And I feel secure knowing that there are always angels watching over her. In one form or another.

*This story is all true. Except for the Spongebob comment. We added that later. We think all stories should include a Spongebob reference. :)

Easily Onward, Through Flowers and Weed

This is my mom (on the right). Circa 1967. And this is how beautiful she is to me.

A thing of beauty is a joy for ever:
Its loveliness increases; it will never
Pass into nothingness; but still will keep
A bower quiet for us, and a sleep
Full of sweet dreams, and health, and quiet breathing.

I was thinking about my mom today while I was making my breakfast. When we lived in Japan back then, she learned to make an omelet in a wok. She would swirl the egg mixture around the pan and it would create a thin, thin wrapper for whatever you might want to put inside. She would put buttered rice inside of it for us and it was sooooo yummy. My sister, Tami, loved ketchup on hers. I hated ketchup. So I chose barbecue sauce instead. (You know kids. They think they need sauce on everything.) I know this sounds weird, but I love it.

This wok omelet is something I never learned, so I resorted to just making scrambled eggs on top of rice with bbq sauce drizzled over it. Still tastes like that great breakfast, sans the love. However, the memory of the love is there. In every bite. Every single time I make this, I remember the warm love of my mother. Today, as I drizzled the bbq sauce on my eggs, I had a little flashback to the sight of my mother doing this. She didn’t haphazardly toss it on my omelet. She made everything pretty and nice. I deeply felt that the reason she made things special was because I was special. She never complained about the terrible trial of raising four girls. I’m sure she had bad days, but I don’t recall her ever taking them out on anyone. She must have suffered in private. Because God knows, motherhood is full of suffering. But here’s what I learned from her:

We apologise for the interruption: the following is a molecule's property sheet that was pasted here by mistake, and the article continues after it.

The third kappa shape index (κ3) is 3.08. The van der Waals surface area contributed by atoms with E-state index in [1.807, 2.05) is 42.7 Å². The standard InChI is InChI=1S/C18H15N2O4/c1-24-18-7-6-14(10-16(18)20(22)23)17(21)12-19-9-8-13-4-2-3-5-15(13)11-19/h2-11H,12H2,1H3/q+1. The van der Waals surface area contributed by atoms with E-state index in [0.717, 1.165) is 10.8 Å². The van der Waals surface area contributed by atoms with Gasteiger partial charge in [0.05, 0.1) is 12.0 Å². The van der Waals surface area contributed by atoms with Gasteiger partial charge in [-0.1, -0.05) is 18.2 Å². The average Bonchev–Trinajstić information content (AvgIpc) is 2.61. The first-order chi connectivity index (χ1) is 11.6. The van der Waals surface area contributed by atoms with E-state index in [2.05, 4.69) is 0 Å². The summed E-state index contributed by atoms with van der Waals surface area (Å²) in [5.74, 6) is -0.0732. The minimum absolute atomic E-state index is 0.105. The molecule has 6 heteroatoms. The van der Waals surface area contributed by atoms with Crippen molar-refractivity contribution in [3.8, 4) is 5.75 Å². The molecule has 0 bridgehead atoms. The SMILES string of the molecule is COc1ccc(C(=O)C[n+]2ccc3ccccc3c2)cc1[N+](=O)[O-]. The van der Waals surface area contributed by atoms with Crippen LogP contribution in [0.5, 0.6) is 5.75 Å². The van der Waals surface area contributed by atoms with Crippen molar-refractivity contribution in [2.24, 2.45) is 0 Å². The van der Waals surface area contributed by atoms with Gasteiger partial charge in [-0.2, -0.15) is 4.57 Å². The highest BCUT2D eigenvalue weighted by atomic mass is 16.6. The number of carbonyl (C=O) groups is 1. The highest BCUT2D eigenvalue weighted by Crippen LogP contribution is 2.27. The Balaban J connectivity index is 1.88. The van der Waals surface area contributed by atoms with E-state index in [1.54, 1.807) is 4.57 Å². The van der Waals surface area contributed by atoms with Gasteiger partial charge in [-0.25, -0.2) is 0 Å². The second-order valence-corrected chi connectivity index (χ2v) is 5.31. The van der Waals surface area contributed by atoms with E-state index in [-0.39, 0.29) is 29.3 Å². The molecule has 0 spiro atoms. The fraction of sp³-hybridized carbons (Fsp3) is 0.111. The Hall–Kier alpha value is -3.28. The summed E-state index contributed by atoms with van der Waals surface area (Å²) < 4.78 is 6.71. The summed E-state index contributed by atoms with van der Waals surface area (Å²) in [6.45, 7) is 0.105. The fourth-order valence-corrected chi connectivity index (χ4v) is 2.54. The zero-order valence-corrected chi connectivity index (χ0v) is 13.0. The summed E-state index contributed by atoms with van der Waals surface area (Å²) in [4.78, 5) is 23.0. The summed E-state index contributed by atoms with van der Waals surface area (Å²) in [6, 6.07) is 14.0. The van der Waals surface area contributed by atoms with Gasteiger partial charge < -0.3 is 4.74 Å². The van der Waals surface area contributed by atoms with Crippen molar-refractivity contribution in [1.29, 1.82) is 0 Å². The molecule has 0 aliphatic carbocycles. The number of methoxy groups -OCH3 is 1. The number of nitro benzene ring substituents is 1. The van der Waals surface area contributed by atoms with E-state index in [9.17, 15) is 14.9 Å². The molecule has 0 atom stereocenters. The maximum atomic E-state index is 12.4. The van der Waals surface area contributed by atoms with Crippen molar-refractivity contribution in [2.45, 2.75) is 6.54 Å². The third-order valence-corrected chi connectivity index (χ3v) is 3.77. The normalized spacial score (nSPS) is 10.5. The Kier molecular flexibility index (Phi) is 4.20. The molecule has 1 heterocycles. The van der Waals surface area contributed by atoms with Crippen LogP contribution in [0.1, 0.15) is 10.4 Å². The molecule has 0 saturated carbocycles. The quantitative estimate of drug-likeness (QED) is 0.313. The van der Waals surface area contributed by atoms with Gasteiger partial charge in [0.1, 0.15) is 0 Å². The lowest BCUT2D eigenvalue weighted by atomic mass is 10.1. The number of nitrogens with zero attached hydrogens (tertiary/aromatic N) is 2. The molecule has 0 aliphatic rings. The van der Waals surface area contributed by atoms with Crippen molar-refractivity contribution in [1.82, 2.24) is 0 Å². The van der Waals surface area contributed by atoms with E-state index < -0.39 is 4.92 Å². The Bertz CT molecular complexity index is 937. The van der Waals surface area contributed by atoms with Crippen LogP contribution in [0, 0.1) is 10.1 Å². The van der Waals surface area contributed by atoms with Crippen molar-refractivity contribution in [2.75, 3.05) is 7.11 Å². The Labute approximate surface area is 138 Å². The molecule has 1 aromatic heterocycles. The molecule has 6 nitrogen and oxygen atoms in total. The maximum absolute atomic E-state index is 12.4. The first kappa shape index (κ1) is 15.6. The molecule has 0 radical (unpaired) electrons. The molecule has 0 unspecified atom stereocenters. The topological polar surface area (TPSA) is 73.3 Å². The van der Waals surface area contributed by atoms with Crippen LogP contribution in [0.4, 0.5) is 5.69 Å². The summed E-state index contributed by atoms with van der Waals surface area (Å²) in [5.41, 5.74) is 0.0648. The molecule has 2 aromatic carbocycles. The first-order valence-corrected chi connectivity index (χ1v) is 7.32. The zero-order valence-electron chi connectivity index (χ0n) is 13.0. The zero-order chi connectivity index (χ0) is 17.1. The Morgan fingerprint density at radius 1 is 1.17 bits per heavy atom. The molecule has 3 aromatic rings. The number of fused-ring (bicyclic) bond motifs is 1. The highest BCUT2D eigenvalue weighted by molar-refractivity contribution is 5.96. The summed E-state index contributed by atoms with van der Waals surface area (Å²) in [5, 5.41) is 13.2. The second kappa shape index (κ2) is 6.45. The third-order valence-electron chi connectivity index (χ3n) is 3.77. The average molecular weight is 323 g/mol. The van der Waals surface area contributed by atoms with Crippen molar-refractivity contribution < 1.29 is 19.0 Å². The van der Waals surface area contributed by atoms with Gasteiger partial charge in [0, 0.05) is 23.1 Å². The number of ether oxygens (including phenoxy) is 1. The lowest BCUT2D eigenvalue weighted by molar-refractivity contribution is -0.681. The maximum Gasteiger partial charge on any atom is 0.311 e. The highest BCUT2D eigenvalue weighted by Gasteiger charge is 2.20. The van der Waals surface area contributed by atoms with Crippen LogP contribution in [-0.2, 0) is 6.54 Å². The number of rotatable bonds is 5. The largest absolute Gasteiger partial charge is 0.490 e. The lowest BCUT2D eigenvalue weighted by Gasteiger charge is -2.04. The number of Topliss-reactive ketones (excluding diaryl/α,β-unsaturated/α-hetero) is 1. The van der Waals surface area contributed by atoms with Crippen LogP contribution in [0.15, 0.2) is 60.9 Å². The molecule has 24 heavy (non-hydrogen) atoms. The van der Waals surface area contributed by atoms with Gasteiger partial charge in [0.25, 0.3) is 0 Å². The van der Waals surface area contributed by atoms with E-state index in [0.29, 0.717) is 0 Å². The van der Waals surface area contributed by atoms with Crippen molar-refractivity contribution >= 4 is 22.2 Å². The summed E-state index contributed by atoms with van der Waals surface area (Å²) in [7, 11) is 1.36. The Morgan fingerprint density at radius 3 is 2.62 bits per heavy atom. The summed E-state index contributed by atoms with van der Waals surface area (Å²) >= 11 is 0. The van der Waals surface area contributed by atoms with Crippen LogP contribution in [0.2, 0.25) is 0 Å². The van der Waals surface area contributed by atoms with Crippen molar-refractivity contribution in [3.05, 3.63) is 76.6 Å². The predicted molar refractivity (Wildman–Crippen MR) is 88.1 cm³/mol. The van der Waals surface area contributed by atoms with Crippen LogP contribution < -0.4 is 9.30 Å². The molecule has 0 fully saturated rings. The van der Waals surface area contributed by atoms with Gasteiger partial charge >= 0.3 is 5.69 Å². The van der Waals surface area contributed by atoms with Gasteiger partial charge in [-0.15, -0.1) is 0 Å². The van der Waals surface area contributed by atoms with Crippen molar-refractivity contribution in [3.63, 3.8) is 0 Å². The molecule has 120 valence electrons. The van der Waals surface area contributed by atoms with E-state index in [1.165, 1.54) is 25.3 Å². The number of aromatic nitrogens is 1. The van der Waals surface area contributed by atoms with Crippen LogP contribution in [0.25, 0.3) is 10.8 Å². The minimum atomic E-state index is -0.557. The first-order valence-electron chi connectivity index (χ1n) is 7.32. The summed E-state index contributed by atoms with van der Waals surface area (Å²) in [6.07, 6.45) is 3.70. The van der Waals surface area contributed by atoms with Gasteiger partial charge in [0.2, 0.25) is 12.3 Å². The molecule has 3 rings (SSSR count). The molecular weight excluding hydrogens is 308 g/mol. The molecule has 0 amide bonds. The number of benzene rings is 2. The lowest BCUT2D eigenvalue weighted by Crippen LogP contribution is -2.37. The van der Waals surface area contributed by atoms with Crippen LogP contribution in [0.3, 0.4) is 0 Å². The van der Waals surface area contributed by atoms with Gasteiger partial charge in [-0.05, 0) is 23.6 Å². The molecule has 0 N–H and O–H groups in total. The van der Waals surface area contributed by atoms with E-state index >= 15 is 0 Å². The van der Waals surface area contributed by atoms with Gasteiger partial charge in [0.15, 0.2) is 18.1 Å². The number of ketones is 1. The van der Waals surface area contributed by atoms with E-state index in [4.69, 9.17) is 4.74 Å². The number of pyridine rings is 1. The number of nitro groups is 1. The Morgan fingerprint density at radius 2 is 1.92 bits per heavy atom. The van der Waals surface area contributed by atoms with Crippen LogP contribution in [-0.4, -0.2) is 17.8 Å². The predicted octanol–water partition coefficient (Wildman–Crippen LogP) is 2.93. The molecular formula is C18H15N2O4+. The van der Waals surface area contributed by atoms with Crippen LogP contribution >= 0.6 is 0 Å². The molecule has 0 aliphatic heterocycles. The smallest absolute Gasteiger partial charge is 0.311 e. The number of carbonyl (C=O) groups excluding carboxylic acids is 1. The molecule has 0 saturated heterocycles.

Children ought to be made to feel important, but not most important. Children should not feel more important than their parents. The world (or the omelet) can be handed to them on a platter, but the world does not revolve around them. Parents should be given the position of respect. And it’s right for parents to respect each other. We were told when dad came home, he was tired and needed peace and quiet. She honored him highly. Never did she speak a disparaging word about him. By example, she made the demand that we respect him as much as she did. We got the same message from him. He revered my mother and by example, made sure that we respected her as much as he did. We were not given the first position. They were. But this made us feel no less important.

It’s tricky business, this. Friends and I have often discussed the issue that seems to come up when single parents date and develop serious relationships. Sometimes there are implications or full on accusations that “You are choosing your children over me!” First of all, if someone says that to me, it’s already over. Mainly because it is definitely not a matter of “choosing” but also because I think this makes that person a whiny bitch and I see no future for us. Most people respond with, “Yeah! Of course I choose my children over you! They are my children!” But as I said, I find this to be putting the concept on a level where it does not belong. And I refuse to put it there. Of course I don’t think it’s a good thing to put your children’s demands above those of your needs. The same goes for your significant other’s needs. I also don’t think it’s okay to put the demands of your significant other above the needs of your children. So you see what I’m getting at? Just as in the home I grew up in, my mother didn’t teach us that our father mattered more. Nor did she tell him that we mattered more. We all mattered. She just showed us that in different circumstances, some needs take precedence. And that love and respect should rule in all of these things.

So there you have it. Lessons from the wok of life. I love you, mom.